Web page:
Zuma era lessons: how democracies can be held hostage by party machinations

Jacob Zuma’s late night announcement that he would step down as president of South Africa followed days of tense negotiations within the governing African National Congress (ANC). The Conversation Africa asked academics what lessons can be learnt, and how the ANC can redeem itself in the post-Zuma era. Is this the biggest political crisis that

When Zimbabwe was the freest economy in the world

HARD as it may be to believe, Zimbabwe was once the freest economy in the world. Not in the dim, distant past, but just a few years ago. Between 2009 and 2012, the economy grew at 8% a year, albeit off a bombed-out base. Zimbabwean Movement for Democratic Change (MDC) parliamentarian Eddie Cross, who is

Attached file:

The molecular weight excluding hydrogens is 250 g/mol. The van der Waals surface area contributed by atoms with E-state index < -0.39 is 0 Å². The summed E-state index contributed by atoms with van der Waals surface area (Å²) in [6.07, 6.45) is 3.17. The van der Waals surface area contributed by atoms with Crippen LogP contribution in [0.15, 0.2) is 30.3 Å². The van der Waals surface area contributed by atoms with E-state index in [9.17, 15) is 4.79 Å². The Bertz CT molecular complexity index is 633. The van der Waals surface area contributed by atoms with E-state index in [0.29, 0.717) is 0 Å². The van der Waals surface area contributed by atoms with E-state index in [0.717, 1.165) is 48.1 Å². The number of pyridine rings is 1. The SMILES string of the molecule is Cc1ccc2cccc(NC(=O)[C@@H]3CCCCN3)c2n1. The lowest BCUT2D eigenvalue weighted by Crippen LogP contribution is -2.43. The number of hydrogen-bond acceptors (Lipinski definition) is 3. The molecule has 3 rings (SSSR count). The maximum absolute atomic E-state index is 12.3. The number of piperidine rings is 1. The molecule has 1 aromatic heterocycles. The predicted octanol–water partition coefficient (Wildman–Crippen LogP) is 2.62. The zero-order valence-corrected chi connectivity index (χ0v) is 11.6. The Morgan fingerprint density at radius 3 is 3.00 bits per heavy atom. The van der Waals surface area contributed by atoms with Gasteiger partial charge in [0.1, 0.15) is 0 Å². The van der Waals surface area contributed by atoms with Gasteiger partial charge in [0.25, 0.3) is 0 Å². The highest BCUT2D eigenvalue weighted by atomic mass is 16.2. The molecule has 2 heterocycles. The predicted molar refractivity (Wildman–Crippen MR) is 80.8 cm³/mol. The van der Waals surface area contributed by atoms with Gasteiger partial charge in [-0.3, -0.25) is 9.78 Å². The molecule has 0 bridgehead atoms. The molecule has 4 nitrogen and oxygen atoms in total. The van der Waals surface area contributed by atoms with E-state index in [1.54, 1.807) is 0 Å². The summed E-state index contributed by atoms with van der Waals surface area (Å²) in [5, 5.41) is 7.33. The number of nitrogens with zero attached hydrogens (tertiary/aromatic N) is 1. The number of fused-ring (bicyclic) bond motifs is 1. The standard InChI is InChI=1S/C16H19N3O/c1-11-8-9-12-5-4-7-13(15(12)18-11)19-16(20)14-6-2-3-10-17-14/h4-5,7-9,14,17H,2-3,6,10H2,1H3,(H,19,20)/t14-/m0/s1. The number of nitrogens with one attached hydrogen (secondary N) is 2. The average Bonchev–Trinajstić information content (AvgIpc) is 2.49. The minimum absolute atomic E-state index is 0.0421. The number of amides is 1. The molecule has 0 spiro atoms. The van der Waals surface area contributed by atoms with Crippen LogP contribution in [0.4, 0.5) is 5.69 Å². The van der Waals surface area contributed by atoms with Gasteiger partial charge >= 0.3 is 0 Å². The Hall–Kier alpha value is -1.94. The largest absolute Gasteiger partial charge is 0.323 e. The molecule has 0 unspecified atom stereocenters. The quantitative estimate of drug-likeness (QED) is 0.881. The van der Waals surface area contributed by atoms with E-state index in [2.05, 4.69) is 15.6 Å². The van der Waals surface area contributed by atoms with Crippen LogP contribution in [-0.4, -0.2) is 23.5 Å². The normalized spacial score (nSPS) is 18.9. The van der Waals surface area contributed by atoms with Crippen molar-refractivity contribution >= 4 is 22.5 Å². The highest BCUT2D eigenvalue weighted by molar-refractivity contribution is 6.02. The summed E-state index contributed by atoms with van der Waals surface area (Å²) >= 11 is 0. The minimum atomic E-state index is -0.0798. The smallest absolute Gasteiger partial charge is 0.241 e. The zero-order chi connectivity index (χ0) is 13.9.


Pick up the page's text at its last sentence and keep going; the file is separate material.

Morgan Tsvangirai: heroic herald of an epoch foretold

MORGAN Tsvangirai, who was born March 10 1952 in Buhera, in Manicaland just across the border from Zimbabwe’s Gutu District in Masvingo, became leader of Zimbabwe’s Movement for Democratic Change in September 1999. He was a very brave and iconic figure in the leadership of Zimbabwe’s anti-authoritarian and social justice movements that emerged in the

The Ramaphosa moment: how many Messiahs can one country take?

Matamela Cyril Ramaphosa – forgive me, President Ramaphosa – is self-evidently a private and reserved human being. Since his decision to contest the leadership of the African National Congress (ANC), he has been the subject of an endless series of “think-pieces”, more or less informed including by this author, as well as a year or